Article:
City sets ambitious economic growth target
The City of Johannesburg intends to align its plans and policies in a way that will enable it to achieve a 5% economic growth rate.
This is one of 10 points the City adopted following a four-day induction attended by the newly elected members of mayoral committee (MMCs), City Manager Trevor Fowler and executives of the various departments and municipal-owned entities.
In a communique issued after the induction, Executive Mayor Cllr Herman Mashaba conceded, however, that the 5% economic growth target was an ambitious one given that the Reserve Bank had projected South Africa’s economy to grow by 0.6% this year.
“We appreciate the fact that if we do not achieve this, unemployment will remain high, the youth will be out of school and out of jobs at the end of this term and we would not have made a difference. We want Joburg to be the engine of the country’s economic growth,” Mayor Mashaba said.
“We appreciate that achieving this 5% jump requires both government and the business sector to join hands, understanding that it is absolutely critical for us to achieve 5% GDP growth because failing to kick-start the Joburg economy has dire implications beyond Joburg’s own borders.”
The induction was aimed at helping the new political leadership – ushered in after the August 3 local government elections – to get a bird’s eye view of the City’s structures and systems to enable it to determine what works and what requires a review, and to “deliver services at a speed not seen in the City before”.
The MMCs will spend the next few days with their respective teams to discuss the way forward. These deliberations will culminate in broader discussions at the Mayoral lekgotla, tentatively scheduled for October, and at the Budget lekgotla, expected to be held in February 2017.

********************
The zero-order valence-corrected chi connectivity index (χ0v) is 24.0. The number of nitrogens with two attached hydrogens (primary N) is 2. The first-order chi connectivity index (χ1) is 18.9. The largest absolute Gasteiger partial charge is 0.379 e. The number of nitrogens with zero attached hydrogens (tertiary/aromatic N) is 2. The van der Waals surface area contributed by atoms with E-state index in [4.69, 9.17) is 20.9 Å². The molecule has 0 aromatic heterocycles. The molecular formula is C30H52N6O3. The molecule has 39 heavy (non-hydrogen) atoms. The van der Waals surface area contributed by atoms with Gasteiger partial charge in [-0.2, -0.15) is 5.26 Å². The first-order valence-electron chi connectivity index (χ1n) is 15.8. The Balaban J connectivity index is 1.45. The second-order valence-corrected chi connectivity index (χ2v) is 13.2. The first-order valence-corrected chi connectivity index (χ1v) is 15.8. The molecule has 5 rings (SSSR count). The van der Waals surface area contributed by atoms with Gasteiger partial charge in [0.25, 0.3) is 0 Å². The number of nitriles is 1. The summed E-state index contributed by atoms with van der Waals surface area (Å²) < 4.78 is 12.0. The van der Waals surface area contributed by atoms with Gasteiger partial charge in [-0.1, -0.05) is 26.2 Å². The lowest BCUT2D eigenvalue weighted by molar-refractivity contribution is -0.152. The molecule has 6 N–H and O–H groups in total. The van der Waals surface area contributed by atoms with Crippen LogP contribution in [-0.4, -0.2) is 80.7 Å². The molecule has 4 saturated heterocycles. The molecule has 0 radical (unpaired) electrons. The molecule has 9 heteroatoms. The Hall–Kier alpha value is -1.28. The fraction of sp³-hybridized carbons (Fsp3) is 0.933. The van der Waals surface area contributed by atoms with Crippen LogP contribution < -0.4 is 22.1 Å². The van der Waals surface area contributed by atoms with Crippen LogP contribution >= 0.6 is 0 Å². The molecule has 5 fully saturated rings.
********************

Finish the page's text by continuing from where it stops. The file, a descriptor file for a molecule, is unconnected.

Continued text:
The following is the 10-point plan crafted at the induction:
A recognition by the political and administrative leadership of the political arrangement/coalition imposed by the electorate. This is necessary to help the City move forward with speed;
Running a responsive and pro-poor government;
Achieving a 5% economic growth rate;
Creating a professional public service that serves residents with pride;
Ensuring that corruption is public enemy No 1;
Reviving the inner city to bring people and business back;
Completing the official housing waiting list and getting it signed by the Mayor in 90 days;
Producing within 60 days a report on the number of completed houses built by the city and the province but not yet allocated or handed over to beneficiaries.
Fast-tracking the handover of title deeds to residents, churches and businesses; and
Using one of the public clinics as a pilot project to investigate the possibility of making health facilities available over extended hours.
“From the above, you may deduce that we want to make Joburg business friendly. A city that is business friendly attracts investors and entrepreneurs and this leads to the creation of much-needed jobs,” Mayor Mashaba said.
He said 40% of issues plaguing South Africa were self-inflicted.
“This great city of the African continent needs to apply itself to what holds us back, cut red tape and ensure we not only improve efficiencies but we also serve with pride,” he said.
He said creating a professional public service was a precondition for success.
“For us to ensure that services get to the intended people, we also need to declare corruption as public enemy number one in Joburg. Everyone, from politicians to officials, must ensure that corruption is not tolerated,” he concluded.